The Dow Jones Average closed at an historic high yesterday…maybe.
Yes, 14,253.77 was higher than ever. However, if we remember inflation, then the most recent Dow high was during 2000.
Let’s start with the numbers we are used to hearing. At 14,253.77, the Dow surpassed its most recent peak in 2007. Even more happily, that measure of the Dow indicates a 22% increase since 2000.
But is the Dow really soaring?
Using 1994 inflation adjusted dollars shown by the black line, the last Dow high was really January 14, 2000. If we stick with the nominal numbers that we hear daily, then the Dow has to touch 16,052.22 to really hit its historic peak. Alternatively, again with those 1994 prices, we could say that the Dow’s high, 13 years ago, was 10,424.28. That means the current Dow would be 9256.38.
Why care? If your portfolio increases by 10% and prices increase by 10%, then your purchasing power has gone nowhere. On the other hand, under the mattress would have been much worse.
Sources and Resources: I especially liked and used for this post a WSJ.com article with the ideal discussion of inflation and the Dow but it is gated. Easily accessible, this Planet Money blog discusses inflation and also points out Dow index problems.
How to measure inflation?
The Christmas Price Index.
Whereas the BLS (Bureau of Labor Statistics) Consumer Price Index includes food and medical care and cars, PNC Wealth Management’s CPI, its Christmas Price Index, has swans and hens and dancing maids. This year, the PNC market basket, filled with the 364 gifts in ”The 12 Days of Christmas,” would cost you $107,300 while last year, the total was $101,119.84. Its 6.1% increase far exceeds the 1.8% CPI change from November 2011 to November 2012.
Prices that remained the same:
- the partridge
- turtle doves
- calling birds
- milking maids
- dancing ladies
- leaping lords
Prices that increased:
- pear tree
- French hens
- gold rings
- piping pipers
We could hypothesize that an unchanged $7.25 minmum wage kept most of the labor expense steady while soaring commodity prices for corn and other bird feed pushed up the price of the hens.
Our bottom line: The inflation rate depends on what you place in your market basket.
A final fact: Called the rule of 70, you can calculate how long it will take a certain statistic to double by dividing 70 by the growth rate of that variable. For example, if the growth rate of prices is 2%, just divide 70 by 2 to see that prices will double in 35 years.
Sources and Resources: At the PNC Christmas Price Index site, you can participate in an interactive animation of the index and check out how it has fluctuated during the past 29 years. For a good summary of this year’s data, I suggest USA Today while to see the US CPI, you can go to BLS data, here. Also, Econlife has looked at the PNC index for 2 years, here and here.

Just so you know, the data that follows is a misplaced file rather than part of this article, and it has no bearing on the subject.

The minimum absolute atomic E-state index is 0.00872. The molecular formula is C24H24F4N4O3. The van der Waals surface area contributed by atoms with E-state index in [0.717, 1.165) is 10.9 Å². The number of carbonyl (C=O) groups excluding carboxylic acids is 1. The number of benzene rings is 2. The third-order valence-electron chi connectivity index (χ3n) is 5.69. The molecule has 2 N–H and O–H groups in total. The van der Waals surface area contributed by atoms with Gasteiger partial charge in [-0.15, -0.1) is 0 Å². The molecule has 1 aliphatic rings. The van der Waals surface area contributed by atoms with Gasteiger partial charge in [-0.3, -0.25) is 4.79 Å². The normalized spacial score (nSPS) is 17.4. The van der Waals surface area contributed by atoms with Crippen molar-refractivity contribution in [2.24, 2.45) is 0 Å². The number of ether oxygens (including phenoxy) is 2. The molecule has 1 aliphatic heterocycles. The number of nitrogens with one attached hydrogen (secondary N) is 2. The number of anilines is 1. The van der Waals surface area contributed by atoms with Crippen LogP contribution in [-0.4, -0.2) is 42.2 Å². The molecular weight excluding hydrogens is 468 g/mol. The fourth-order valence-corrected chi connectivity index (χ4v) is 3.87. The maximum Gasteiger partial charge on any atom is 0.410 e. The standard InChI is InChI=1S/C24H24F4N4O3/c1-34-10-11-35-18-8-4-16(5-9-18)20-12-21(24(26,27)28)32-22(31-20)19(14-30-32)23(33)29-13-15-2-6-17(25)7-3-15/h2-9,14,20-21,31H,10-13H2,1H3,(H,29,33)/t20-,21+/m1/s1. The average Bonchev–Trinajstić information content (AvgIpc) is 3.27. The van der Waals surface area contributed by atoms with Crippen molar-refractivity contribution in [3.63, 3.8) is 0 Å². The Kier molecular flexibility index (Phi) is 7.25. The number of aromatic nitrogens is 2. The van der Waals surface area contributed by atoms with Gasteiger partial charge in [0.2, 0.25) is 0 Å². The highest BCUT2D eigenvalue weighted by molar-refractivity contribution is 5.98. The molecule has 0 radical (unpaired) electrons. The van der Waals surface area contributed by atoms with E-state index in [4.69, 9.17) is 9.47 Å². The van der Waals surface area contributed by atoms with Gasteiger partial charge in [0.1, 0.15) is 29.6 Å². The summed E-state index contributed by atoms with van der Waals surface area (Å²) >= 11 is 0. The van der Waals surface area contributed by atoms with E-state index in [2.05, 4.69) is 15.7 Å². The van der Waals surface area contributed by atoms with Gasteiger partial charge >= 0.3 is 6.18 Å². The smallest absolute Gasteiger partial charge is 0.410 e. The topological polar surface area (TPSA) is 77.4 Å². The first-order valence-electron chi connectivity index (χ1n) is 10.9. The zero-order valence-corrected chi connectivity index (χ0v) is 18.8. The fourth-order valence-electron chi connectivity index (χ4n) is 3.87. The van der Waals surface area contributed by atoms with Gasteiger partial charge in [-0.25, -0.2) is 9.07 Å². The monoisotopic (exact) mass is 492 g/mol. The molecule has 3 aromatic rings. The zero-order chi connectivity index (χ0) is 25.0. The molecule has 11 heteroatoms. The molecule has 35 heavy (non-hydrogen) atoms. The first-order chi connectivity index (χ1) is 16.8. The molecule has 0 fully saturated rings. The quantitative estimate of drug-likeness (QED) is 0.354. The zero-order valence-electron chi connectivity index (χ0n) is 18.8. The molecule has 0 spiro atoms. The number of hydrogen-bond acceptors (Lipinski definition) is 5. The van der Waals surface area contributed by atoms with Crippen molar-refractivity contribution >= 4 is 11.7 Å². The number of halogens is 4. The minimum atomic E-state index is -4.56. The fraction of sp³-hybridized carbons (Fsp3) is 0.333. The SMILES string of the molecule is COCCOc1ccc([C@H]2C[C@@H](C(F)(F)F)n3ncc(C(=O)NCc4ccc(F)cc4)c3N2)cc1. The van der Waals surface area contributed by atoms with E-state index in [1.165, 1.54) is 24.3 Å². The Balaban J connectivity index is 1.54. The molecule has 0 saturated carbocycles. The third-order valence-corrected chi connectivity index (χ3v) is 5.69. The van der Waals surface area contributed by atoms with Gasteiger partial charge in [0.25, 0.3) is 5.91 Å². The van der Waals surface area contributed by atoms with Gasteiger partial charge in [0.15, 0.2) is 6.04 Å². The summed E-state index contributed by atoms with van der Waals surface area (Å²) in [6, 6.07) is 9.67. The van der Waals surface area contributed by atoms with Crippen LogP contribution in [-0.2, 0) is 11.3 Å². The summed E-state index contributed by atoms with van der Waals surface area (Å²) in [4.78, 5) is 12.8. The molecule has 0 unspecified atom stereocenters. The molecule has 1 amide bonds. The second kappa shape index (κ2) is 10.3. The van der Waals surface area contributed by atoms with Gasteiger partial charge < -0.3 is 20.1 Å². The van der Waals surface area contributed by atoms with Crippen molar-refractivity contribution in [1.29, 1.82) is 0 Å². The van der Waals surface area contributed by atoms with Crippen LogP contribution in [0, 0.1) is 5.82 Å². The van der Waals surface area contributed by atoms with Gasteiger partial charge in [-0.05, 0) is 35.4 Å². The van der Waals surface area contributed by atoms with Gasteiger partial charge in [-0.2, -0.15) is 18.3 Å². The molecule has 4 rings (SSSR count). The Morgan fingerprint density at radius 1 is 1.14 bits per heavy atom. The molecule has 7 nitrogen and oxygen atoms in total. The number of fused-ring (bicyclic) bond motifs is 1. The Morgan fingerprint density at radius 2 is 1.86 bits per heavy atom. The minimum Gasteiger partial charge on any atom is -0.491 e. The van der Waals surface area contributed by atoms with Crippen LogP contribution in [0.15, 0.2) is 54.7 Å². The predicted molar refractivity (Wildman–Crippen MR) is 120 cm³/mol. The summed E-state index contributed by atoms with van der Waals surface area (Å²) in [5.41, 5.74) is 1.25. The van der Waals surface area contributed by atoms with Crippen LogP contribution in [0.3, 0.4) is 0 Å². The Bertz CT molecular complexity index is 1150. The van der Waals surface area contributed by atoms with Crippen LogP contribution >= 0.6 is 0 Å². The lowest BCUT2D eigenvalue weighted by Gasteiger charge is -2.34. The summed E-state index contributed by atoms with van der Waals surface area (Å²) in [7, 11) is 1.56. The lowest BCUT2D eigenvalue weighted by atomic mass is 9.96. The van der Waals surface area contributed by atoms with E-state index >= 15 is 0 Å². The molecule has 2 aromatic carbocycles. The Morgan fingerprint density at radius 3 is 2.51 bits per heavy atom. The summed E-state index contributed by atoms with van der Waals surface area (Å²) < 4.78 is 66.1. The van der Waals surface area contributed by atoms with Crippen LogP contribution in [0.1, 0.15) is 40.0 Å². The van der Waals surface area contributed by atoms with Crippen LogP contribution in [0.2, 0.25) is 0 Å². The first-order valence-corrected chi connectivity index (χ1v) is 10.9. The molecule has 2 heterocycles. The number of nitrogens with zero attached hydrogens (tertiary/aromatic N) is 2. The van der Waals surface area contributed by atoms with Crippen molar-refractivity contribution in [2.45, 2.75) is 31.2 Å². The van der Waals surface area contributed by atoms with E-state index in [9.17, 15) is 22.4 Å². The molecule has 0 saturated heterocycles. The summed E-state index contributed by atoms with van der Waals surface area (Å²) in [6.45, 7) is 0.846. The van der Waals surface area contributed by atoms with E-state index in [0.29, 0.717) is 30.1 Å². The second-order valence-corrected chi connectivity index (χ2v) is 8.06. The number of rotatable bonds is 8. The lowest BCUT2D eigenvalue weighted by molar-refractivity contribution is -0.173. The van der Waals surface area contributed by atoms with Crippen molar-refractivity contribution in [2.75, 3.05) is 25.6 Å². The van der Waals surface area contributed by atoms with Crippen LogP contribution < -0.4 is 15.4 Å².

Inflation is not only at the cash register.
Our story starts at H&M where an Esquire journalist tried on a size 36 pants that were too tight. He continued his search for pants with the 36″ waist label at Old Navy and they were too loose. After that, he sampled a pair of Dockers. Curious, this gentleman did the math. The H&M pants had a 37″ waist, Old Navy, 41″ and Dockers, 39.5″.
Women also have experienced some “downsizing.” Graphing size changes in the UK, The Economist concluded that women’s sizes have plunged by 2 numbers. If you wore a size 14 several years ago, now it is labeled a 10. If you wore a 4 or a 6, your size might have declined to a double zero.
Size inflation–the trend toward smaller sizes getting larger—has its pros and cons. While smaller sizes make us feel good and might elevate retail sales, they enable us to ignore weight gain.
The bottom line: Price inflation also has pros and cons. Saying that inflationary policy helps borrowers, lowers unemployment, and makes holding cash less attractive, Paul Krugman supports expansionary Fed policy. By contrast, a more traditional view suggests that inflation is a hidden tax that distorts price signals, punishes savers, and creates a less stable business environment.
So, whether we are at the clothing rack or the cash register, we should think about inflation.
Here is the journalist who looked for the size 36″ waist, an Economist chart of size inflation, a Bloomberg columnist worrying about inflation and Paul Krugman asking for more. The CPI data is here.
You might want to check the CPI (the Christmas Price Index). Calculated by PNC for the last 28 years, it tells us the value of the items in “The 12 Days of Christmas.”
This year, the PNC CPI totaled $24,263.18 for anyone purchasing one set of each item. Repeating each item as the song suggests brings cumulative spending (364 gifts) to $101,119.84. At the PNC CPI site, you can see a whimsical interactive animation of the index and check out how the index has fluctuated since it began.
Here is last year’s econlife look at the index.
The Economic Lesson
This year, the annual increase for the song’s gifts, 3.5% was the same as the change in the CPI, end of October 2010-end of October 2011.
Looking specifically at the Christmas Index, we would see that prices varied. The ladies and maids prices were stable while the 7 swans-a-swimming at $6300, were 12.5% more than last year. (Petsmart was one source of PNC’s prices.)
An Economic Question: You can calculate how long it will take a certain statistic to double by dividing 70 by that number. For example, if the inflation rate is 3.5%, how long will it take prices to double? (You can see why economists target an inflation rate that is closer to 2%.)